Dear English-speaking readers, this page is an automatic Google translation from a post originally written in French. My apologies for the weird sentences and the funny mistakes that could have been generated during the process. If you can read French, the original and correct version can be found here:
Four years later, the place has become very popular. Groups of Asian holidaymakers arrive every day, strapped into beautiful orange lifejackets - as many do not know how to swim.
You now have to pay a small entry fee of IDR 10,000 (less than one euro) and sign a register to access the lake. It is also now forbidden to swim with flippers, so as not to risk cutting the famous jellyfish in half.
Jellyfish that do not sting
It seems incredible, but in fact, these jellyfish do not sting! The explanation would be this: About 10,000 years ago, a geological phenomenon raised the island, trapping marine animals, including jellyfish, inside a crater. These, finding themselves without predator, have ended, over the millennia, by losing their urticating power.
The proof in pictures, with the video below!
You will note, in the 15th second, the kindness and the good humor of one of our Indonesian dive guides, who did not want to let me carry on the wooden footbridge, sliding in places, my heavy waterproof box, containing my 7D (see page Equipment my equipment for underwater photography).
In any case, I had a lot of fun making a little film almost similar to the one I did, Four years ago.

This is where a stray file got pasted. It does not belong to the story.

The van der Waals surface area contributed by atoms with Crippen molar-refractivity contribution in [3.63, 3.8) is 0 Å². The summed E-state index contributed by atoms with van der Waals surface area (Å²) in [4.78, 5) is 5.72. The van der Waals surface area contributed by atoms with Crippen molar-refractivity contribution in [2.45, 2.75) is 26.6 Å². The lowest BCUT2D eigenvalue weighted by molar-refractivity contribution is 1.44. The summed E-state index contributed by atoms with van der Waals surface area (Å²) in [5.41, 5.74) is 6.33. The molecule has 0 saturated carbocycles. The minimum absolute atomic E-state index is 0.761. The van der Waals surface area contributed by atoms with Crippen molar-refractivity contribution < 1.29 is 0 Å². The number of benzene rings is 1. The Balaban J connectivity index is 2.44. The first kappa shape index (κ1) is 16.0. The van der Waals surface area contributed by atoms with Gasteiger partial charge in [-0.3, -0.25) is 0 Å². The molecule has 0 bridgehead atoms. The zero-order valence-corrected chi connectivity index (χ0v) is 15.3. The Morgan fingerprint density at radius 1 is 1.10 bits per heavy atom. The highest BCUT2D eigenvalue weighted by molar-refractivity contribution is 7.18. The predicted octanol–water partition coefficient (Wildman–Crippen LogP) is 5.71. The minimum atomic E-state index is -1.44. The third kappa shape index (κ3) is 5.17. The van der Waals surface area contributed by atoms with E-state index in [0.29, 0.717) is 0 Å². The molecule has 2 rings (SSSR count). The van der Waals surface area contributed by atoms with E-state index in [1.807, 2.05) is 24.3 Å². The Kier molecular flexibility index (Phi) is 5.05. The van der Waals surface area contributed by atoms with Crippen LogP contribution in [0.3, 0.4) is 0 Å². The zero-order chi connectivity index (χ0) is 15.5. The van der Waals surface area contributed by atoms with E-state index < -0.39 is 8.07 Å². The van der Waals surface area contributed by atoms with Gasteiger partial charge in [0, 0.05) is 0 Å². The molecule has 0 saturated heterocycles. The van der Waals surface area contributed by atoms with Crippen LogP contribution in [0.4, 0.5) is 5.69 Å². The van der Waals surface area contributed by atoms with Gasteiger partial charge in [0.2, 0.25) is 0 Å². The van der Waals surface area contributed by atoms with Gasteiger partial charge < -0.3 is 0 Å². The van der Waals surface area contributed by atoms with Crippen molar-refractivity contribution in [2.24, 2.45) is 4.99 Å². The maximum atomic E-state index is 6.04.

UPDATE. Better not to touch the jellyfish as we did ... Certainly, they do not bite, but it is we who risk harming them by force, if all the visitors who parade in numbers now have fun doing the same ... It is a fragile ecosystem and the exponential number of tourists coming to bathe in the lake risks weakening it even more. In short, I should not have made neither film nor show this gesture. Mea culpa.
Lake side and sea side
There are other jellyfish lakes around the world. Those of Kakaban (Borneo, Indonesia) and Palau (Micronesia) are the best known.
In Indonesia, there are some in Raja Ampat (West Papua) and also in the Togian Islands (Sulawesi).
As for jellyfish, I will have the opportunity to dabble with them several times, between two sea-side dives, during this stay of 2013because the resort Derawan Dive Lodge takes us regularly to make bubbles around the island, along the coral reef, splendid (I'll show you that in a future post).
Between dives, our small group lunch on the pontoon, before or after the jellyfish tour.
And we take advantage of the sea view ... Beautiful!